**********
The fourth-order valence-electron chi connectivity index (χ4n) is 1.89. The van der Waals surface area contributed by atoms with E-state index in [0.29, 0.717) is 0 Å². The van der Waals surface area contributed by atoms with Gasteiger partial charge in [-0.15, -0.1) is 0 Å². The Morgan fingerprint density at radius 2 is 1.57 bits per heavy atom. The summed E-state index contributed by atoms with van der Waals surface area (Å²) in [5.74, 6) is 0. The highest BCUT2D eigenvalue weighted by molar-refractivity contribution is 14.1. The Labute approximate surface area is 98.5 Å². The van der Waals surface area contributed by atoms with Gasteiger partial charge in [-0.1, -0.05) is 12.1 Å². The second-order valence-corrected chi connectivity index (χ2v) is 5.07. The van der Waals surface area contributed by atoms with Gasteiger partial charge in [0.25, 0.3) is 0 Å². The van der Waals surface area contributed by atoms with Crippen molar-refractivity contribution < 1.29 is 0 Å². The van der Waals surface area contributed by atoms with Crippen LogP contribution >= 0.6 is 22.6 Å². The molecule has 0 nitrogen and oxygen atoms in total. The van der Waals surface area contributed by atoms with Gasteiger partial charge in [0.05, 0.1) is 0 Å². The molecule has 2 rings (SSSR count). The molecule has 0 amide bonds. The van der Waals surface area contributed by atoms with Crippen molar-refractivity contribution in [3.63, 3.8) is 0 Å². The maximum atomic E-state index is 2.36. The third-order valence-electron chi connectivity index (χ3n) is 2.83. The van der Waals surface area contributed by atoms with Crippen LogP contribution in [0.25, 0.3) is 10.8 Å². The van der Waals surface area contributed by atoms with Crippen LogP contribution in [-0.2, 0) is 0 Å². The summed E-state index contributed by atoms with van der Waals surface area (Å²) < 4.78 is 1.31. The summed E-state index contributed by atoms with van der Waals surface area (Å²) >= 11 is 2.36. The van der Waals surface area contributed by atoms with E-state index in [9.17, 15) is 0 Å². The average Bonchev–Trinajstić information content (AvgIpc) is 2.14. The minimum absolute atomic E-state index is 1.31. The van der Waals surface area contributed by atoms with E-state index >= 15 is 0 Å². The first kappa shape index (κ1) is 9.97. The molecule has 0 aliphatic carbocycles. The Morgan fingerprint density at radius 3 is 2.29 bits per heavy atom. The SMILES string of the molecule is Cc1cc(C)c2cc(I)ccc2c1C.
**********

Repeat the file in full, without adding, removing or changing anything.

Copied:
The fourth-order valence-electron chi connectivity index (χ4n) is 1.89. The van der Waals surface area contributed by atoms with E-state index in [0.29, 0.717) is 0 Å². The van der Waals surface area contributed by atoms with Gasteiger partial charge in [-0.15, -0.1) is 0 Å². The Morgan fingerprint density at radius 2 is 1.57 bits per heavy atom. The summed E-state index contributed by atoms with van der Waals surface area (Å²) in [5.74, 6) is 0. The highest BCUT2D eigenvalue weighted by molar-refractivity contribution is 14.1. The Labute approximate surface area is 98.5 Å². The van der Waals surface area contributed by atoms with Gasteiger partial charge in [-0.1, -0.05) is 12.1 Å². The second-order valence-corrected chi connectivity index (χ2v) is 5.07. The van der Waals surface area contributed by atoms with Gasteiger partial charge in [0.25, 0.3) is 0 Å². The van der Waals surface area contributed by atoms with Crippen molar-refractivity contribution < 1.29 is 0 Å². The van der Waals surface area contributed by atoms with Crippen LogP contribution >= 0.6 is 22.6 Å². The molecule has 0 nitrogen and oxygen atoms in total. The van der Waals surface area contributed by atoms with Gasteiger partial charge in [0.05, 0.1) is 0 Å². The molecule has 2 rings (SSSR count). The molecule has 0 amide bonds. The van der Waals surface area contributed by atoms with Crippen molar-refractivity contribution in [3.63, 3.8) is 0 Å². The maximum atomic E-state index is 2.36. The third-order valence-electron chi connectivity index (χ3n) is 2.83. The van der Waals surface area contributed by atoms with Crippen LogP contribution in [0.25, 0.3) is 10.8 Å². The van der Waals surface area contributed by atoms with Crippen LogP contribution in [-0.2, 0) is 0 Å². The summed E-state index contributed by atoms with van der Waals surface area (Å²) < 4.78 is 1.31. The summed E-state index contributed by atoms with van der Waals surface area (Å²) >= 11 is 2.36. The van der Waals surface area contributed by atoms with E-state index in [9.17, 15) is 0 Å². The average Bonchev–Trinajstić information content (AvgIpc) is 2.14. The minimum absolute atomic E-state index is 1.31. The van der Waals surface area contributed by atoms with E-state index >= 15 is 0 Å². The first kappa shape index (κ1) is 9.97. The molecule has 0 aliphatic carbocycles. The Morgan fingerprint density at radius 3 is 2.29 bits per heavy atom. The SMILES string of the molecule is Cc1cc(C)c2cc(I)ccc2c1C.